Tag: remember this

Stream of consciousness tweets

I love Twitter, but sometimes 140 characters are just not enough for me to properly share what I’m processing. Because of this, I’ll end up tweeting a bunch of things in a row. I’ve taken to calling these my stream of consciousness tweets. This past Saturday, July 10th, a date that had been very significant to me in the past, went by without me evening realizing what day it was. It took me by surprise at first. And then I starting turning it over in my head, and… stream of consciousness tweets was the result. I want to share these tweets here, because I these words are import to me:

 

 

A Quick Thought on Saying Sorry

As you should be, Loki.

When did it become uncool to apologize?

Saying you’re sorry and actually meaning it seems to have developed a whole new meaning lately.  I’ve read countless articles in men’s and women’s magazines alike warning against apologizing.  I’ve seen so many blog posts championing the ‘times you should never ever apologize’ mentality.  Bloggers and columnists are telling us that apologizing for certain things can show weakness, or worse, could cost us ‘winning’ an argument.

Now, maybe my Canadian is showing, but I fail to see how admitting you made a mistake and feeling a bit of regret for effing up is a sign of weakness. Or that winning every argument is the most important thing when it comes to conflicts.

Sure, apologizing is not always the most comfortable thing to do in the world. It can be awkward. It can be hard to admit you’ve made a mistake. It can leave you feeling vulnerable, and as a general rule, we humans do not like that so much. But sometimes, a genuine, authentic apology is the first step to letting go of your fuck ups, of working through hurt feelings and, most important of all in my opinion; an apology requires the reflection on a situation that helps you learn from your mistakes.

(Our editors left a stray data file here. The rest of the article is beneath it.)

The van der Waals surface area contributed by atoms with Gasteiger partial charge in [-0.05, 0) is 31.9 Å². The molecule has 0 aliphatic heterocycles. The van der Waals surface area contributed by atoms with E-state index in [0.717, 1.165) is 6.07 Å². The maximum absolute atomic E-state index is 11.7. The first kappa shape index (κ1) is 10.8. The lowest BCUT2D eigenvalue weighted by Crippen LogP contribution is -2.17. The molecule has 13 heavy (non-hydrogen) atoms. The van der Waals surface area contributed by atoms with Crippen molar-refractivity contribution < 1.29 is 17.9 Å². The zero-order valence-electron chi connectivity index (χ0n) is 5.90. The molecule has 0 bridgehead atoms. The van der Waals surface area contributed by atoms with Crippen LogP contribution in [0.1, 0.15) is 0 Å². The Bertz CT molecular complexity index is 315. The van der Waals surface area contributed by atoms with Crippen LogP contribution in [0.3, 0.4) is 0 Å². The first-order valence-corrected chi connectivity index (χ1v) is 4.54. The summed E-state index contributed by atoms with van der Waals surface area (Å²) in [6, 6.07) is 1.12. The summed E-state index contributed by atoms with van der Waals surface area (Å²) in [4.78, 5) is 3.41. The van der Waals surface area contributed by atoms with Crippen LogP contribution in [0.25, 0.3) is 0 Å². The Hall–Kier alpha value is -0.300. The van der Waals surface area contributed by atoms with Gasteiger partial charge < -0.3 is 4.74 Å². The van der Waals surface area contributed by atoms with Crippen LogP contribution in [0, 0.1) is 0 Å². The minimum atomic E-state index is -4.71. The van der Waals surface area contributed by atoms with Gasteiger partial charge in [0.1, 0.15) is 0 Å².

Secret Santa

My dad’s parents settled in the north end of the city shortly after they were married.  They were married in September 1956, so their first married Christmas happened just a few months after their wedding.  A few days before December 25th that year, my grandparents received a notice from the department store Sears that their stove had been paid off.   They asked around, trying to find out who had been so generous by paying off their stove, but no one seemed to have any idea who’d paid it.  It was a mystery.

The next Christmas, my grandparents were celebrating their first Christmas as parents.  It was my dad’s very first Christmas.  Again, a few days before Christmas, they received a delivery from Sears.  It was a Christmas present for my Dad, from this secret Santa.  My grandparents still had no idea where the special deliveries were coming from.  By each Christmas growing up, my dad and his siblings would always receive a mystery delivery from this generous secret Santa.

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